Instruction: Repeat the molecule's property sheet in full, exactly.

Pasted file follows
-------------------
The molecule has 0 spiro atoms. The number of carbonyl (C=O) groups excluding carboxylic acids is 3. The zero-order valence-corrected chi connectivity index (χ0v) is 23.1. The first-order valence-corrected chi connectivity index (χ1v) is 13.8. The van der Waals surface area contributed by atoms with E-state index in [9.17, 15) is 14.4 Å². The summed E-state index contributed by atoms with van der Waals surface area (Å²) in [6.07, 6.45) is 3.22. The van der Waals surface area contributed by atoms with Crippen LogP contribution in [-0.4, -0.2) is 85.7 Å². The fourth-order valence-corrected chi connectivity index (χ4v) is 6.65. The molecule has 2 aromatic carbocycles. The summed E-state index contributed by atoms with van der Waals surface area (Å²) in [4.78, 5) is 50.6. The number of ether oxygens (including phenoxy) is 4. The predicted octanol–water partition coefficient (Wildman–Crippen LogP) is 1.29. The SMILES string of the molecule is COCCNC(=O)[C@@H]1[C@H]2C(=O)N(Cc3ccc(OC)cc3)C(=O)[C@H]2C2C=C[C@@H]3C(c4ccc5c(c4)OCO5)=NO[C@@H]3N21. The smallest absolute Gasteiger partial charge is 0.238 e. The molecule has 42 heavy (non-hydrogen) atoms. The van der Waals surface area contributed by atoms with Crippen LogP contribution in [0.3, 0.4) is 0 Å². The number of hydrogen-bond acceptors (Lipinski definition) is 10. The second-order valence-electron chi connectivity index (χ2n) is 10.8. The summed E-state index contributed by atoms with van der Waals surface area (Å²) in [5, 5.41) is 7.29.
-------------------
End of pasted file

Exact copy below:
The molecule has 0 spiro atoms. The number of carbonyl (C=O) groups excluding carboxylic acids is 3. The zero-order valence-corrected chi connectivity index (χ0v) is 23.1. The first-order valence-corrected chi connectivity index (χ1v) is 13.8. The van der Waals surface area contributed by atoms with E-state index in [9.17, 15) is 14.4 Å². The summed E-state index contributed by atoms with van der Waals surface area (Å²) in [6.07, 6.45) is 3.22. The van der Waals surface area contributed by atoms with Crippen LogP contribution in [-0.4, -0.2) is 85.7 Å². The fourth-order valence-corrected chi connectivity index (χ4v) is 6.65. The molecule has 2 aromatic carbocycles. The summed E-state index contributed by atoms with van der Waals surface area (Å²) in [4.78, 5) is 50.6. The number of ether oxygens (including phenoxy) is 4. The predicted octanol–water partition coefficient (Wildman–Crippen LogP) is 1.29. The SMILES string of the molecule is COCCNC(=O)[C@@H]1[C@H]2C(=O)N(Cc3ccc(OC)cc3)C(=O)[C@H]2C2C=C[C@@H]3C(c4ccc5c(c4)OCO5)=NO[C@@H]3N21. The smallest absolute Gasteiger partial charge is 0.238 e. The molecule has 42 heavy (non-hydrogen) atoms. The van der Waals surface area contributed by atoms with Crippen LogP contribution in [0.3, 0.4) is 0 Å². The number of hydrogen-bond acceptors (Lipinski definition) is 10. The second-order valence-electron chi connectivity index (χ2n) is 10.8. The summed E-state index contributed by atoms with van der Waals surface area (Å²) in [5, 5.41) is 7.29.